Whether you're essentially an enthusiastic supporter of the current regime and its strategy at Invensys Operations Management (IOM) or strongly critical, you're likely to have your prejudices confirmed by the latest acquisition. Despite the advance hints from IOM's publicity machine that this was a – if not the – big one, rumor has it that IOM is paying just £2 million for privately held, Bangalore, India-based Skelta whose acquisition was announced last month.
Not only is it an Indian company, reinforcing the view of those in IOM who believe that they are in the grip of some kind of Indian Mafia led by CEO Sudipta Bhattacharya, but its expertise lies in the provision of business process management (BPM) and workflow solutions, confirming the impression that they are hell-bent on transforming the once proud hardware-oriented Foxboro and Triconex into a Wonderware-branded software and services provider.
On the other hand it's entirely consistent with the strategy that has been developed and expounded over the past year or more, as Bhattacharya himself explained. "This acquisition further extends our Enterprise Control System strategy," he said. "Simply put, Skelta technology will enable Invensys Operations Management and our global network of ecosystem partners to deliver new, easy-to-configure workflow, collaboration and process-centric applications … By extending our open Wonderware System Platform and InFusion Enterprise Control System offerings, we further accelerate the development of applications that improve collaboration and workflow across people, systems and documents."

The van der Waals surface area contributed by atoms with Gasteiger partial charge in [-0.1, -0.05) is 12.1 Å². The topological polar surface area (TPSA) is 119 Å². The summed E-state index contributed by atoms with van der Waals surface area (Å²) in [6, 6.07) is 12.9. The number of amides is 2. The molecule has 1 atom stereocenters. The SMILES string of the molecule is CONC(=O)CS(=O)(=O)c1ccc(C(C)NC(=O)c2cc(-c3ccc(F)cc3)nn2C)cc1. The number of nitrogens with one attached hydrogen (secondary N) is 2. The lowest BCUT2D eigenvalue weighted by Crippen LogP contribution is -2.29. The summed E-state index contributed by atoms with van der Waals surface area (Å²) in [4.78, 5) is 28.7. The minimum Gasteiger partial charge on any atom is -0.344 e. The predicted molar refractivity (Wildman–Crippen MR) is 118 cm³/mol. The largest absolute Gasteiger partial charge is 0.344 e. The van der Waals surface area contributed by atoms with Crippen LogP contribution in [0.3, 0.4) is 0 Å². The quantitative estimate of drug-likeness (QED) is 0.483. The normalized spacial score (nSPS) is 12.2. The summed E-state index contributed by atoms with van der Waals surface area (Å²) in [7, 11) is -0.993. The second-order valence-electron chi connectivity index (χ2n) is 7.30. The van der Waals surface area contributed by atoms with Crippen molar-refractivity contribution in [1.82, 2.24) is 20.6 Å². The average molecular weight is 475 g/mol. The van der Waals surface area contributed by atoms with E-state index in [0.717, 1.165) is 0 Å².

Having outsourced all of its Indian development effort less than 12 months ago, IOM was not about to get into trying directly to manage another software operation on the subcontinent from 10,000 miles away. Instead the 130-strong company, which was founded in 2003, will continue to be managed by its existing executive team, while at the same time adding its more than 80 partners, integrators and VARs to the IOM ecosystem.
Skelta's BPM offering combines conventional BPM and workflow functionality with a range of additional capabilities, including business rules management, forms management, document management and business activity monitoring and provides connectors to SharePoint, BizTalk and Microsoft Office. Far from it being, as one critic suggested, just one more competitor in a crowded market where Microsoft effectively gives away software for free, what makes it special, and especially attractive to IOM, is that it is one of the first BPM solutions to be completely embeddable. Moreover, as it's based on .NET, it can be used to extend the ArchestrA-based Wonderware System Platform and InFusion with integrated workflow capabilities. For example, it would enable an InFusion user to initiate a production change sequence as a result of a large order or manage workflows associated with maintenance issues, enabling, say, faster recovery from unplanned downtime.
Down the road, IOM plans to build preconfigured industrial and manufacturing-specific workflows into its offerings, with the aim of substantially reducing the cost and complexity of implementing high-value workflow solutions.